“Crystal Palace’s Wilfried Zaha has been charged following the game against Southampton yesterday (January 30, 2019),” said a statement from the FA, English football’s governing body, issued Thursday.“It is alleged his behaviour following a second-half dismissal amounts to improper conduct. The player has until 9pm on February 5, 2019 to respond to the charge,” the statement added.Zaha’s dismissal, which came after he had opened the scoring against Southampton, would usually result in a one-match ban.But the FA could extend it further after the Eagles star appeared to clap Marriner again as he left the pitch.“All I can do is apologise to the team and the fans for my red card because I could have cost us today,” said Zaha in a post-match Twitter message. “I will learn from it for sure.”Ten-man Palace held on to secure a draw which moved the south London club four points clear of the relegation places.0Shares0000(Visited 1 times, 1 visits today) 0Shares0000Wilfried Zaha (L, pictured in January 2018), could receive an extended ban after the Football Association charged him with improper conduct © AFP/File / Ben STANSALLLONDON, United Kingdom, Jan 31 – Crystal Palace’s Wilfried Zaha could receive an extended ban after the Football Association charged him with improper conduct for the way he reacted to being sent-off against Southampton.The forward was dismissed after 87 minutes in Wednesday’s 1-1 Premier League draw at St Mary’s when he received two yellow cards in quick succession, the second for appearing to sarcastically applaud referee Andre Marriner, who had booked him for a challenge with Saints’ James Ward-Prowse.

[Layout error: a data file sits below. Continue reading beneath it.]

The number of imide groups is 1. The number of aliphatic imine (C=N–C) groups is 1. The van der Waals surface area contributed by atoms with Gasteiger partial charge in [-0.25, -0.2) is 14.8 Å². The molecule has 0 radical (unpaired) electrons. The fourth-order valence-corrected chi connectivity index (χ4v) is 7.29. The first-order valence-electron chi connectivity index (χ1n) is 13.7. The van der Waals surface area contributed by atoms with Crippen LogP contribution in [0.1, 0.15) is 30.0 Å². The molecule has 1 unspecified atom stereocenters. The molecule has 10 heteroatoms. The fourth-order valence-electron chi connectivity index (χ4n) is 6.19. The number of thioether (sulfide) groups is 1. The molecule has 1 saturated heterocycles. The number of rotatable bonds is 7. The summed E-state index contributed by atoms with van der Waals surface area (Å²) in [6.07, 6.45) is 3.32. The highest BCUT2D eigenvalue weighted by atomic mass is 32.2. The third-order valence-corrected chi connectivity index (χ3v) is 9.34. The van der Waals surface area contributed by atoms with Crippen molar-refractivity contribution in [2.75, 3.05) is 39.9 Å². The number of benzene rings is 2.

The Republican governor, who vetoed two previous minimum wage increases, has asked a long-dormant state commission to approve the $1 increase but not the annual cost-of-living adjustments when it meets today. “I cannot support something that has failed with our government,” Schwarzenegger said. “Those automatic spending formulas have been terrible for our state, and why would we take something that almost bankrupt the state and say, now we’re going to punish the private sector and we’re going to have them do it too? It’s a failed system, it doesn’t work.” The California Labor Federation filed a competing petition asking the commission to tie the wage to the Consumer Price Index like the Assembly and Senate bills would do. The Fairness Initiative on Low-Wage Work, which supports minimum wage increases, said California joins a dozen other states attempting to raise their minimum wage legislatively, while four others will put the issue before voters in November. SACRAMENTO – The Senate on Thursday joined the Assembly in approving legislation that would give 1.4 million minimum wage earners a $1-an-hour raise and then boost their pay annually to keep up with inflation. But the Senate bill, along with its Assembly counterpart, seems to be headed for a veto by Gov. Arnold Schwarzenegger, who supports the $1 increase but opposes automatically tying future increases to inflation. Both measures would raise the minimum wage from $6.75 to $7.75 an hour in two 50-cent steps – the first on July 1, 2007, and the second on July 1, 2008. They would then require the wage to be raised each Jan. 1 to keep up with inflation. The Assembly passed its bill, a measure by Assemblywoman Sally Lieber, D-Santa Clara, Wednesday night, sending it to the Senate. The Senate measure, by Sen. Gil Cedillo, moves to the Assembly. AD Quality Auto 360p 720p 1080p Top articles1/5READ MORE11 theater productions to see in Southern California this week, Dec. 27-Jan. 2 160Want local news?Sign up for the Localist and stay informed Something went wrong. Please try again.subscribeCongratulations! You’re all set!